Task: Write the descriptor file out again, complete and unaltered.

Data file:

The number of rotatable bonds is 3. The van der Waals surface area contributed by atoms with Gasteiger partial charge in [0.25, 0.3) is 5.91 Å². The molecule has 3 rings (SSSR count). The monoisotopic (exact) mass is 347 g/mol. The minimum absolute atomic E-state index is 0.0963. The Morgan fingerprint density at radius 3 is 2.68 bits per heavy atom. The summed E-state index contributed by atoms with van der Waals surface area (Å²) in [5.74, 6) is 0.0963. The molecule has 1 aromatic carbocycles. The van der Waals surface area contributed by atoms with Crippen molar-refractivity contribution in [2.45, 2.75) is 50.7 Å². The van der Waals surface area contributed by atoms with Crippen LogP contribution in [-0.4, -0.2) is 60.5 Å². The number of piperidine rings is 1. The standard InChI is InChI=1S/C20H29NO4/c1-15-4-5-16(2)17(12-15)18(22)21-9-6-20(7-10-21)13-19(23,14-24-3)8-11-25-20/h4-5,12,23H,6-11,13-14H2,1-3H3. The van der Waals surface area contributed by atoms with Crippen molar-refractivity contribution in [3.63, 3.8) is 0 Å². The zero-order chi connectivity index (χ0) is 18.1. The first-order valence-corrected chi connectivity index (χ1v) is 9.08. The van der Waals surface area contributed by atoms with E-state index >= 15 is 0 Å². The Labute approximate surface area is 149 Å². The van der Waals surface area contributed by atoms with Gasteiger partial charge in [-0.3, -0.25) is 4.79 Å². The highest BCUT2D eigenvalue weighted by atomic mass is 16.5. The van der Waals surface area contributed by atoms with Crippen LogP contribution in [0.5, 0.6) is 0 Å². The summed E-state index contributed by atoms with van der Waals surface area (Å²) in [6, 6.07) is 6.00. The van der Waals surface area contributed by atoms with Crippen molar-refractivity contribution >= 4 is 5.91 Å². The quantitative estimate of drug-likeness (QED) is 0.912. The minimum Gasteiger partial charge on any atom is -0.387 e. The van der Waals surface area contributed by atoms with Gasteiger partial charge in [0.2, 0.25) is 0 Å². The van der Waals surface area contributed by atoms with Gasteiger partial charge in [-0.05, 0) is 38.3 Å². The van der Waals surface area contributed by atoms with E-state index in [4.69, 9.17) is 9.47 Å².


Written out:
The number of rotatable bonds is 3. The van der Waals surface area contributed by atoms with Gasteiger partial charge in [0.25, 0.3) is 5.91 Å². The molecule has 3 rings (SSSR count). The monoisotopic (exact) mass is 347 g/mol. The minimum absolute atomic E-state index is 0.0963. The Morgan fingerprint density at radius 3 is 2.68 bits per heavy atom. The summed E-state index contributed by atoms with van der Waals surface area (Å²) in [5.74, 6) is 0.0963. The molecule has 1 aromatic carbocycles. The van der Waals surface area contributed by atoms with Crippen molar-refractivity contribution in [2.45, 2.75) is 50.7 Å². The van der Waals surface area contributed by atoms with Crippen LogP contribution in [-0.4, -0.2) is 60.5 Å². The number of piperidine rings is 1. The standard InChI is InChI=1S/C20H29NO4/c1-15-4-5-16(2)17(12-15)18(22)21-9-6-20(7-10-21)13-19(23,14-24-3)8-11-25-20/h4-5,12,23H,6-11,13-14H2,1-3H3. The van der Waals surface area contributed by atoms with Crippen molar-refractivity contribution in [3.63, 3.8) is 0 Å². The zero-order chi connectivity index (χ0) is 18.1. The first-order valence-corrected chi connectivity index (χ1v) is 9.08. The van der Waals surface area contributed by atoms with E-state index >= 15 is 0 Å². The Labute approximate surface area is 149 Å². The van der Waals surface area contributed by atoms with Gasteiger partial charge in [-0.3, -0.25) is 4.79 Å². The highest BCUT2D eigenvalue weighted by atomic mass is 16.5. The van der Waals surface area contributed by atoms with Crippen LogP contribution in [0.5, 0.6) is 0 Å². The summed E-state index contributed by atoms with van der Waals surface area (Å²) in [6, 6.07) is 6.00. The van der Waals surface area contributed by atoms with Crippen molar-refractivity contribution >= 4 is 5.91 Å². The quantitative estimate of drug-likeness (QED) is 0.912. The minimum Gasteiger partial charge on any atom is -0.387 e. The van der Waals surface area contributed by atoms with Gasteiger partial charge in [0.2, 0.25) is 0 Å². The van der Waals surface area contributed by atoms with Gasteiger partial charge in [-0.05, 0) is 38.3 Å². The van der Waals surface area contributed by atoms with E-state index in [4.69, 9.17) is 9.47 Å².